We come here with a loose arrangement to visit a tent camp and I make a phone call from the cab as we pull to the side of the street. Within minutes, a government official, the “Assistant Director for the Federal Ministry of Social Welfare and Special Education,” appears in his SUV. I tip our taxi driver 600 rupees and he’s delighted, shaking my hand and declaring a hearty “goodbye Mr. Sam!”

Anxious for publicity and knowing that we have come to this city with the intent of making donations, the official whisks us to his tent camp: the Jalal Abad Garden Camp Village. It’s sprawled across a park, next to the heap of rubble that was a library (after the quake, as the cold rain began and total darkness descended with the night, the books were unearthed and burned for warmth). The quake occurred at 8:50am Saturday, October 8th. The good news is that on Kashmir Saturday’s, libraries are closed. The bad news is that, in Kashmir, schools are open.

The Kashmir people are noted for their undaunted toughness and independent spirit so it is no surprise that after the quake, ad-hoc schools were almost immediately established. There are a total of five schools within Jalal Abad Garden Camp Village. With the schools in session, no child has a chair and there are no books or paper and pencils. The sic year olds sit in perfect rows on the ground, paying rapt attention to the teacher. This particular class contains just a few of the remaining population of Kashmir children. According to official government figures, in Muzaffarabad alone, 929 schools were totally destroyed, virtually all of them collapsing on the students within. Almost without exception, each child that survived sustained the loss of a close family member. Without any exception whatsoever, each surviving child endured the horror of the quake itself and, in their tiny eyes, their trauma is evidenced by a sad, vacant stare. But, they can be distracted. They are quick to seize on the opportunity for laughter. In my first day here I am reminded of the indomitably hopeful human spirit, rooted deep into our being. Whether an evolutionary development or a God-given blessing, this laughter, this ability to bounce back, is the singular advantage we humans possess. It is a tough-as-steel resilience that allows us to somehow find a way to overcome unspeakable trauma.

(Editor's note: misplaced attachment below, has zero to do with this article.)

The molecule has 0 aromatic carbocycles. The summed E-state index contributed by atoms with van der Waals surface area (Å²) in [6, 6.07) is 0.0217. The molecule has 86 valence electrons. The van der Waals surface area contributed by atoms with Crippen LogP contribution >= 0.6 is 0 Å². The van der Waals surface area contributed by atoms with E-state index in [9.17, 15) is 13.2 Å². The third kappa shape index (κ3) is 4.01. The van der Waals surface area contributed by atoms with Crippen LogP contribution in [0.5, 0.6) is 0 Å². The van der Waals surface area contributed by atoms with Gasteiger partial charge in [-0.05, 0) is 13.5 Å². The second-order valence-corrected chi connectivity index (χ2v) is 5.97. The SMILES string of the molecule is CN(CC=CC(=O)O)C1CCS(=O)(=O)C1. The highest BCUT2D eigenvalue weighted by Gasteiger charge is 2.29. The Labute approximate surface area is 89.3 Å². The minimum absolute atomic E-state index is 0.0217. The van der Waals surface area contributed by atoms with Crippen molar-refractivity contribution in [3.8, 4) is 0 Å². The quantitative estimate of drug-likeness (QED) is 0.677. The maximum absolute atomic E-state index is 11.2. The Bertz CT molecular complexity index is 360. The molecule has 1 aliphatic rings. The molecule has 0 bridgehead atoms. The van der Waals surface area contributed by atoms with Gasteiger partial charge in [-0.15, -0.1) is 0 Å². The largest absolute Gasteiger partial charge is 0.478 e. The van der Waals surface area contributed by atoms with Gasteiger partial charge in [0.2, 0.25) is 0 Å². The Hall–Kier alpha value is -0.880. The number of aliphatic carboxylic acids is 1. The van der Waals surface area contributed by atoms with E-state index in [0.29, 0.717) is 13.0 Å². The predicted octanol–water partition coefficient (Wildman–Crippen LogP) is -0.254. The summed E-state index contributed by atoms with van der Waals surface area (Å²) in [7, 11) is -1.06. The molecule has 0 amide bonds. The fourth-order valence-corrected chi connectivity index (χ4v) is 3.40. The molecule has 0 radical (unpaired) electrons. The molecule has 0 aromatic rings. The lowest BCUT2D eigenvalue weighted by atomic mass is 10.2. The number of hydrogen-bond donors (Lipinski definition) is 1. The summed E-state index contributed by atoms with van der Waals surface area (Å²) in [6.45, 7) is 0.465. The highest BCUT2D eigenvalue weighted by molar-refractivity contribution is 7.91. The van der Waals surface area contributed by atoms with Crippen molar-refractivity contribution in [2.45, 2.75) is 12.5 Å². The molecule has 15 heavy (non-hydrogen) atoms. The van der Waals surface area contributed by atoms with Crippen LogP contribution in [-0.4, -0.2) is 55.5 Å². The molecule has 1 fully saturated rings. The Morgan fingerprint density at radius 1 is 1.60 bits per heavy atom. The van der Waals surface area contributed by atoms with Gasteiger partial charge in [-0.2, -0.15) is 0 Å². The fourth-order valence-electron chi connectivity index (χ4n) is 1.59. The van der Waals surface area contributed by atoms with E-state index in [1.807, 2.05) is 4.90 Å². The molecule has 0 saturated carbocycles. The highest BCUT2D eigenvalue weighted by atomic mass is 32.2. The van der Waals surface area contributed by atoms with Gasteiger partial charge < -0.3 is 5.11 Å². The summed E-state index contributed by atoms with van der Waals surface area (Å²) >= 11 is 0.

Statistics of the Jalal Abad camp, proudly rattled off by the attentive government official: 3,800 individuals (2,000 female, 1800 male); 450 families of which 33 have single parents; 11 orphans. There are 5 “at risk” females – adult women without a spouse. In a week’s time all these people will be moved elsewhere. The local government is consolidating all 25 Muzaffarabad camps into two massive operations, the better to handle logistics. The residents are not happy about moving – there have even been protests – but they’ll finally go because with the opening of the new camps, government disbursements of food, clothing and medicine will cease at Jalal Abad.

This morning at 12:30am there was an aftershock which jolted virtually everyone awake. Later, authorities stated that it was 5.4 on the Richter scale, and the math is simple: The October 8th quake was exactly 100 times more powerful than this one.

Bio: Sam Carpenter, Bend, Oregon, USA, is a writer/journalist/photographer and the majority owner and president of Centratel call center (www.centratel.com). Having traveled to Pakistan three times previously, with his partners he will spend this winter in Islamabad conducting independent relief efforts. His non-profit relief organization is Kashmir Family Aid ( www.kashmirfamily.org). He is assisted in relief efforts by his partners Linda Rosenthal of Bend, Oregon, and Hassan Shamim of Lahore, Pakistan/London, England.